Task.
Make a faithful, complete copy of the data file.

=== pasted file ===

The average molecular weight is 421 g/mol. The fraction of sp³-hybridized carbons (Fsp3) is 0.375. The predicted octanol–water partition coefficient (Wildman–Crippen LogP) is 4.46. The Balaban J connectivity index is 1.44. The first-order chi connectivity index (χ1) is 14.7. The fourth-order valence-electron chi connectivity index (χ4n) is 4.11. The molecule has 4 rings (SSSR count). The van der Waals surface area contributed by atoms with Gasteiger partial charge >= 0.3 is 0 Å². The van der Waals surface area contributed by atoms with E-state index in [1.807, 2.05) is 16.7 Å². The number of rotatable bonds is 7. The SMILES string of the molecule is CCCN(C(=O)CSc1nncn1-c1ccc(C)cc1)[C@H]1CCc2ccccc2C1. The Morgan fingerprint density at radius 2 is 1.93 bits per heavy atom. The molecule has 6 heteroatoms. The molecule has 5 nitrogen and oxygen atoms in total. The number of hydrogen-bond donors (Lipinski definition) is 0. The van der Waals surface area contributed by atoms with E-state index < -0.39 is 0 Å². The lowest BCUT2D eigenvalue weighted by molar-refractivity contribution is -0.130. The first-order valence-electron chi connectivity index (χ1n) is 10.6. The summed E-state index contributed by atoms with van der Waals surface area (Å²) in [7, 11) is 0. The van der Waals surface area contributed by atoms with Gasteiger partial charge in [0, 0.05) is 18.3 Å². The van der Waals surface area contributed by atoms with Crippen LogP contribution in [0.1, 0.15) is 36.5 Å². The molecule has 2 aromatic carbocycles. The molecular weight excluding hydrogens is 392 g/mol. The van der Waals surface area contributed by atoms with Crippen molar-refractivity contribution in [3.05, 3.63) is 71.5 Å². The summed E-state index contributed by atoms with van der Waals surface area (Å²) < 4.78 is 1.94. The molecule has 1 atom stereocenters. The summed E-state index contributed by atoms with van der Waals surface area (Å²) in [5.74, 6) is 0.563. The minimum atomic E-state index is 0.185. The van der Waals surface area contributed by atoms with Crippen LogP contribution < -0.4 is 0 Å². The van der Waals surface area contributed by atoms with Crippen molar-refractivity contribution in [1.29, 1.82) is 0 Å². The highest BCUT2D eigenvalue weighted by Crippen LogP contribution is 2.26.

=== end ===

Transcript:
The average molecular weight is 421 g/mol. The fraction of sp³-hybridized carbons (Fsp3) is 0.375. The predicted octanol–water partition coefficient (Wildman–Crippen LogP) is 4.46. The Balaban J connectivity index is 1.44. The first-order chi connectivity index (χ1) is 14.7. The fourth-order valence-electron chi connectivity index (χ4n) is 4.11. The molecule has 4 rings (SSSR count). The van der Waals surface area contributed by atoms with Gasteiger partial charge >= 0.3 is 0 Å². The van der Waals surface area contributed by atoms with E-state index in [1.807, 2.05) is 16.7 Å². The number of rotatable bonds is 7. The SMILES string of the molecule is CCCN(C(=O)CSc1nncn1-c1ccc(C)cc1)[C@H]1CCc2ccccc2C1. The Morgan fingerprint density at radius 2 is 1.93 bits per heavy atom. The molecule has 6 heteroatoms. The molecule has 5 nitrogen and oxygen atoms in total. The number of hydrogen-bond donors (Lipinski definition) is 0. The van der Waals surface area contributed by atoms with E-state index < -0.39 is 0 Å². The lowest BCUT2D eigenvalue weighted by molar-refractivity contribution is -0.130. The first-order valence-electron chi connectivity index (χ1n) is 10.6. The summed E-state index contributed by atoms with van der Waals surface area (Å²) in [7, 11) is 0. The van der Waals surface area contributed by atoms with Gasteiger partial charge in [0, 0.05) is 18.3 Å². The van der Waals surface area contributed by atoms with Crippen LogP contribution in [0.1, 0.15) is 36.5 Å². The molecule has 2 aromatic carbocycles. The molecular weight excluding hydrogens is 392 g/mol. The van der Waals surface area contributed by atoms with Crippen molar-refractivity contribution in [3.05, 3.63) is 71.5 Å². The summed E-state index contributed by atoms with van der Waals surface area (Å²) < 4.78 is 1.94. The molecule has 1 atom stereocenters. The summed E-state index contributed by atoms with van der Waals surface area (Å²) in [5.74, 6) is 0.563. The minimum atomic E-state index is 0.185. The van der Waals surface area contributed by atoms with Crippen LogP contribution < -0.4 is 0 Å². The van der Waals surface area contributed by atoms with Crippen molar-refractivity contribution in [1.29, 1.82) is 0 Å². The highest BCUT2D eigenvalue weighted by Crippen LogP contribution is 2.26.